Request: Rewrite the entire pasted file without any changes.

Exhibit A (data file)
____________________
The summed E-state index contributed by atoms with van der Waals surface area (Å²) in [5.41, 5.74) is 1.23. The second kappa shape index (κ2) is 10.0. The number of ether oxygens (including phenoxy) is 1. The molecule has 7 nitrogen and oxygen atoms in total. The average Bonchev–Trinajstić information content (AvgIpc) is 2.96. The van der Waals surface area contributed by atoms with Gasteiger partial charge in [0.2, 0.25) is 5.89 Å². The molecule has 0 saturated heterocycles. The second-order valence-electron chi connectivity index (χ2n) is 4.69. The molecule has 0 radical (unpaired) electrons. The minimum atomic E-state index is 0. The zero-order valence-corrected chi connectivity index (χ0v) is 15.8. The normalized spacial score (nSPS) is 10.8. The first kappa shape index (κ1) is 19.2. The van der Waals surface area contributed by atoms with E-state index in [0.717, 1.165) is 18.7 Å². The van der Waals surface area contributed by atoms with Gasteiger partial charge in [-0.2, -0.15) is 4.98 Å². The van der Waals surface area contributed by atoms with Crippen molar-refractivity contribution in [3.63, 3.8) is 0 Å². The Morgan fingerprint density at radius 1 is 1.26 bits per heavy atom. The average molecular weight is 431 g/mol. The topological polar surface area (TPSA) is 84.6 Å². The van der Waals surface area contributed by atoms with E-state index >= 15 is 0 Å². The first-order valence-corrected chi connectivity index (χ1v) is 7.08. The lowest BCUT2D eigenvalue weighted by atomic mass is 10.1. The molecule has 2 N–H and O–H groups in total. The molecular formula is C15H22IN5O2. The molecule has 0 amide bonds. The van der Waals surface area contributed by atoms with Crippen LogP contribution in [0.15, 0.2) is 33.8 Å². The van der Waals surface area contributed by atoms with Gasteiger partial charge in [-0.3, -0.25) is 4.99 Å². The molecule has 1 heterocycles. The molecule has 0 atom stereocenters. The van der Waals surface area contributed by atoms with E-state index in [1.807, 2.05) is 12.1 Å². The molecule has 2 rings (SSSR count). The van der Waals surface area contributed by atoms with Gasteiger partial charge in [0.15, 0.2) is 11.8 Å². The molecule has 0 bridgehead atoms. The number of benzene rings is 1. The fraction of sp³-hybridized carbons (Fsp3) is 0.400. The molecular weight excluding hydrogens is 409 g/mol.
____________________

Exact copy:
The summed E-state index contributed by atoms with van der Waals surface area (Å²) in [5.41, 5.74) is 1.23. The second kappa shape index (κ2) is 10.0. The number of ether oxygens (including phenoxy) is 1. The molecule has 7 nitrogen and oxygen atoms in total. The average Bonchev–Trinajstić information content (AvgIpc) is 2.96. The van der Waals surface area contributed by atoms with Gasteiger partial charge in [0.2, 0.25) is 5.89 Å². The molecule has 0 saturated heterocycles. The second-order valence-electron chi connectivity index (χ2n) is 4.69. The molecule has 0 radical (unpaired) electrons. The minimum atomic E-state index is 0. The zero-order valence-corrected chi connectivity index (χ0v) is 15.8. The normalized spacial score (nSPS) is 10.8. The first kappa shape index (κ1) is 19.2. The van der Waals surface area contributed by atoms with E-state index in [0.717, 1.165) is 18.7 Å². The van der Waals surface area contributed by atoms with Gasteiger partial charge in [-0.2, -0.15) is 4.98 Å². The van der Waals surface area contributed by atoms with Crippen molar-refractivity contribution in [3.63, 3.8) is 0 Å². The Morgan fingerprint density at radius 1 is 1.26 bits per heavy atom. The average molecular weight is 431 g/mol. The topological polar surface area (TPSA) is 84.6 Å². The van der Waals surface area contributed by atoms with E-state index >= 15 is 0 Å². The first-order valence-corrected chi connectivity index (χ1v) is 7.08. The lowest BCUT2D eigenvalue weighted by atomic mass is 10.1. The molecule has 2 N–H and O–H groups in total. The molecular formula is C15H22IN5O2. The molecule has 0 amide bonds. The van der Waals surface area contributed by atoms with Crippen LogP contribution in [0.15, 0.2) is 33.8 Å². The van der Waals surface area contributed by atoms with Gasteiger partial charge in [-0.3, -0.25) is 4.99 Å². The molecule has 1 heterocycles. The molecule has 0 atom stereocenters. The van der Waals surface area contributed by atoms with E-state index in [1.807, 2.05) is 12.1 Å². The molecule has 2 rings (SSSR count). The van der Waals surface area contributed by atoms with Gasteiger partial charge in [0.15, 0.2) is 11.8 Å². The molecule has 0 bridgehead atoms. The number of benzene rings is 1. The fraction of sp³-hybridized carbons (Fsp3) is 0.400. The molecular weight excluding hydrogens is 409 g/mol.